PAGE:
Truck drivers delivering during coronavirus crisis need more private sector support

Drivers unable to access food, water and restrooms

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As truck drivers continue hauling essential freight during the coronavirus crisis, the industry is working with governments to dismantle obstacles facing drivers – but there’s still work to be done, experts say.

Brian Fielkow, Fielkow, president of multimillion-dollar trucking and logistics company Jetco Delivery, told FOX Business the public sentiment has shifted favorably in the direction of the trucking industry, which has helped bring attention to some of the biggest challenges.

“The outpouring of public gratitude has been wonderful,” Fielkow said. “But I still think that there are underlying problems.”

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Fielkow noted that at the governmental level some states have reversed orders to close truck stops so that drivers can access restrooms. There have also been states that have granted exclusions for commercial truck drivers to certain regulations in an effort to allow them to carry out their jobs more efficiently.

One big remaining problem is detention times. While many loading and shipping facilities are understaffed, detention times can range from as many as three to five hours, Fielkow noted, all the while drivers may not be allowed to use the restrooms or be able to access food and water. Some companies have adjusted their policies to accommodate drivers, but many haven’t.

More broadly, increased detention times slow down the supply chain and are costly for trucking companies.

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When it comes to access to food and other basic hygiene staples on the road, Fielkow said there is more to be done at the private sector level – where exclusions can be made for professional drivers.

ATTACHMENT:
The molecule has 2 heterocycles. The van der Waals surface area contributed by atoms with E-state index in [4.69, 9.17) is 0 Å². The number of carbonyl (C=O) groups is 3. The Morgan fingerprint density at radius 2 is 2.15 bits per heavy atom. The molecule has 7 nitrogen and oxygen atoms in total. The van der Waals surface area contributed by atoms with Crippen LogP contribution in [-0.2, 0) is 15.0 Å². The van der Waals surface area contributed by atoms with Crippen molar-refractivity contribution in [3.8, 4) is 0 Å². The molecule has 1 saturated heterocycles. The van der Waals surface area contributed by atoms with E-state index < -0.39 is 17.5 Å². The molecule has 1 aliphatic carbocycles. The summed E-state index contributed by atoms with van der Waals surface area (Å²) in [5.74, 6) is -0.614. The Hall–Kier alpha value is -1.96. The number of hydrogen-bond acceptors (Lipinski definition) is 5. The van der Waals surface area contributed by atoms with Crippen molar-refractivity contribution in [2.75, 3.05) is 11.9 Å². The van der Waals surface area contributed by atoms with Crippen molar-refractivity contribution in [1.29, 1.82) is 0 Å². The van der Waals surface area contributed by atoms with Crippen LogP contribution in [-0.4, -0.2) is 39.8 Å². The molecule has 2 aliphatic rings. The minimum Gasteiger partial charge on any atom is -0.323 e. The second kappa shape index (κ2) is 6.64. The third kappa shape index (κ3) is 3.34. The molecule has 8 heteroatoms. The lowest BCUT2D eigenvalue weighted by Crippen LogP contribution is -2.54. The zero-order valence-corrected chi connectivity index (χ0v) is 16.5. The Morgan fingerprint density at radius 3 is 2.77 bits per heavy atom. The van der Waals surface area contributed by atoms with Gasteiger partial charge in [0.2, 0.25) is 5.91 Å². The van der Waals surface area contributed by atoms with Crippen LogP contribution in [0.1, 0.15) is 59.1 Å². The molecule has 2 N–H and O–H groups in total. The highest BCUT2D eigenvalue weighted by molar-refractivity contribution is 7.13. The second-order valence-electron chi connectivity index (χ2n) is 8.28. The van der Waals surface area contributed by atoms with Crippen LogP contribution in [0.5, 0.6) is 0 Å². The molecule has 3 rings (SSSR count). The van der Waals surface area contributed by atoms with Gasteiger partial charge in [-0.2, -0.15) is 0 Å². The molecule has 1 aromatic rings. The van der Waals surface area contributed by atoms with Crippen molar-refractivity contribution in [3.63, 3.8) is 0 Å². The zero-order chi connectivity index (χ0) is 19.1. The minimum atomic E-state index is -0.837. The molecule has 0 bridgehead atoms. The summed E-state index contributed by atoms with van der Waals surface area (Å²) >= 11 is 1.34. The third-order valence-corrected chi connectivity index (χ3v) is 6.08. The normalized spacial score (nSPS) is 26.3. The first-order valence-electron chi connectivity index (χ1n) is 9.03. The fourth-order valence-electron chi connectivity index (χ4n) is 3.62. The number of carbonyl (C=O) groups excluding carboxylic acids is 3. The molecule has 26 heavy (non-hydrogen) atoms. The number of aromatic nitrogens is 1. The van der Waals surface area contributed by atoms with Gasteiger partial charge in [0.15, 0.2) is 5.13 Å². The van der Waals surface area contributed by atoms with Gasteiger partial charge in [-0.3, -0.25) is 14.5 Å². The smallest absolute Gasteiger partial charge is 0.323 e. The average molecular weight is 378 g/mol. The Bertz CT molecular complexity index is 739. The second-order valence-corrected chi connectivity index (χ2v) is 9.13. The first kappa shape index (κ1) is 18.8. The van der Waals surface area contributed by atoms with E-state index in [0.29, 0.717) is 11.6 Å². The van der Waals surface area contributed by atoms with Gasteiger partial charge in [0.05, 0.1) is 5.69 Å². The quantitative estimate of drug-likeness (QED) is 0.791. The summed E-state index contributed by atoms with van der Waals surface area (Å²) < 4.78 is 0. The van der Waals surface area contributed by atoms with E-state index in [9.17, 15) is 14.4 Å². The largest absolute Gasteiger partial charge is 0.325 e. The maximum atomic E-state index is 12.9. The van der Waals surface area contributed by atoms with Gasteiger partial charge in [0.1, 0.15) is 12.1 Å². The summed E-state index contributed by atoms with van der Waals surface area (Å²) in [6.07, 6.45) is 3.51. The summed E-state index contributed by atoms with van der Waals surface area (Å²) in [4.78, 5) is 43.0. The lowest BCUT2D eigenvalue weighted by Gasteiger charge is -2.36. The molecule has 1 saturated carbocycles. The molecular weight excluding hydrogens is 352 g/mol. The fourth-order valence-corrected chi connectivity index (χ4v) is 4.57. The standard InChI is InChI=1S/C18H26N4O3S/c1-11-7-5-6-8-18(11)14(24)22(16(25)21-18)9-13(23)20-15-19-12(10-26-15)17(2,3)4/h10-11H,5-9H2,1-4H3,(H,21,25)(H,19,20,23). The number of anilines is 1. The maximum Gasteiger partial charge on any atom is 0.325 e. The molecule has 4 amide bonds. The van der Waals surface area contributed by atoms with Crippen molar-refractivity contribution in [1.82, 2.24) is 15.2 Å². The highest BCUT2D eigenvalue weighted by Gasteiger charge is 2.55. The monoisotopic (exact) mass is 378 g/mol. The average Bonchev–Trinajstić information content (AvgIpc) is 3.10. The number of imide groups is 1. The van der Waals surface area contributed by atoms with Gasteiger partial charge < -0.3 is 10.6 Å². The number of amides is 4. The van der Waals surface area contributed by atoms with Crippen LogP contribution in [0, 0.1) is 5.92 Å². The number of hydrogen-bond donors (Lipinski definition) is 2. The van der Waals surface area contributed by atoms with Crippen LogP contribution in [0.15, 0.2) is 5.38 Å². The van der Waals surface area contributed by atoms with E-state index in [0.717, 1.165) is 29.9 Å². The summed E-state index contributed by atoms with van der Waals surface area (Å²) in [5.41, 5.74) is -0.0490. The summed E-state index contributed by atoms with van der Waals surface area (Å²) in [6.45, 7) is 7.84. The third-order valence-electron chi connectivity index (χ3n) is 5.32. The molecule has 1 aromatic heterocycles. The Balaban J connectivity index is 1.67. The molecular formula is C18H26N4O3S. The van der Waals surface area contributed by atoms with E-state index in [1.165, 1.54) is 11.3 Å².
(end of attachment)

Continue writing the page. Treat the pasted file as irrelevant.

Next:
McDonald’s, for example, recently unveiled a new curbside pickup service for truck drivers who cannot drive their big rigs through the drive-thru.

Meanwhile, some food trucks have begun parking along routes to provide food for drivers.

Drivers need more of this type of "creativity" from the private sector, Fielkow said, in order to make sure their needs are taken care of while everyone practices social distancing and other safe behaviors.

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The Owner-Operator Independent Drivers Association (OOIDA), which represents 160,000 small business truckers and professional drivers, highlighted some reforms in a letter to Congress last week that would make it easier for drivers to do their jobs during the current national crisis.

Among them are expanded parking, relief from hours-of-service requirements – which limit how many hours drivers can spend on the road – as well as improved detention times through incentivizing shippers and receivers to load and unload freight more efficiently. In addition, the group called for the potential implementation of hazard pay.

In a separate letter sent to the White House over the weekend, the industry asked for more access to testing – specifically for drivers traveling in and out of coronavirus hotspots.

“Right now professional drivers are busting their butts to care for the nation,” Todd Spencer, president and CEO of OOIDA, said in a statement. “Their hard work and personal sacrifice should not include their health or even their lives if at all possible or preventable. Once word spreads that drivers are testing positive, we could very well see a tremendous reduction in drivers willing to risk everything for the rest of us.”

If there were to be negative repercussions within the industry, Spencer warns that there could be problems with the nation’s supply chain.

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